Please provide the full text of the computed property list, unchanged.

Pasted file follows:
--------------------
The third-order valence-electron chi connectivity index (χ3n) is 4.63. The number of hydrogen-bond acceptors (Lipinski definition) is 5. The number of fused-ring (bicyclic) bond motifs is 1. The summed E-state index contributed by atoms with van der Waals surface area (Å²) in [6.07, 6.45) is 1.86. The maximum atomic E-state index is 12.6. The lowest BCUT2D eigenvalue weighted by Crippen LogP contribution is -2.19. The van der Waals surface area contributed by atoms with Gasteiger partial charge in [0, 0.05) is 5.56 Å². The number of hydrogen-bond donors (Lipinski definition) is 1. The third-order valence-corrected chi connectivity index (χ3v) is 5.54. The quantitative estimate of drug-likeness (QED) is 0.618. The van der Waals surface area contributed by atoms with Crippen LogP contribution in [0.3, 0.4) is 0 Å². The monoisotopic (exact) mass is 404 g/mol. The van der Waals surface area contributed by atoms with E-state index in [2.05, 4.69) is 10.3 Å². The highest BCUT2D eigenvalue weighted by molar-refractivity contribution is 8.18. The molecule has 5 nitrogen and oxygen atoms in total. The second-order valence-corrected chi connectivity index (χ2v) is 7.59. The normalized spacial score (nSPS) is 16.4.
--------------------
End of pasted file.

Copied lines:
The third-order valence-electron chi connectivity index (χ3n) is 4.63. The number of hydrogen-bond acceptors (Lipinski definition) is 5. The number of fused-ring (bicyclic) bond motifs is 1. The summed E-state index contributed by atoms with van der Waals surface area (Å²) in [6.07, 6.45) is 1.86. The maximum atomic E-state index is 12.6. The lowest BCUT2D eigenvalue weighted by Crippen LogP contribution is -2.19. The van der Waals surface area contributed by atoms with Gasteiger partial charge in [0, 0.05) is 5.56 Å². The number of hydrogen-bond donors (Lipinski definition) is 1. The third-order valence-corrected chi connectivity index (χ3v) is 5.54. The quantitative estimate of drug-likeness (QED) is 0.618. The van der Waals surface area contributed by atoms with Crippen LogP contribution in [0.3, 0.4) is 0 Å². The monoisotopic (exact) mass is 404 g/mol. The van der Waals surface area contributed by atoms with E-state index in [2.05, 4.69) is 10.3 Å². The highest BCUT2D eigenvalue weighted by molar-refractivity contribution is 8.18. The molecule has 5 nitrogen and oxygen atoms in total. The second-order valence-corrected chi connectivity index (χ2v) is 7.59. The normalized spacial score (nSPS) is 16.4.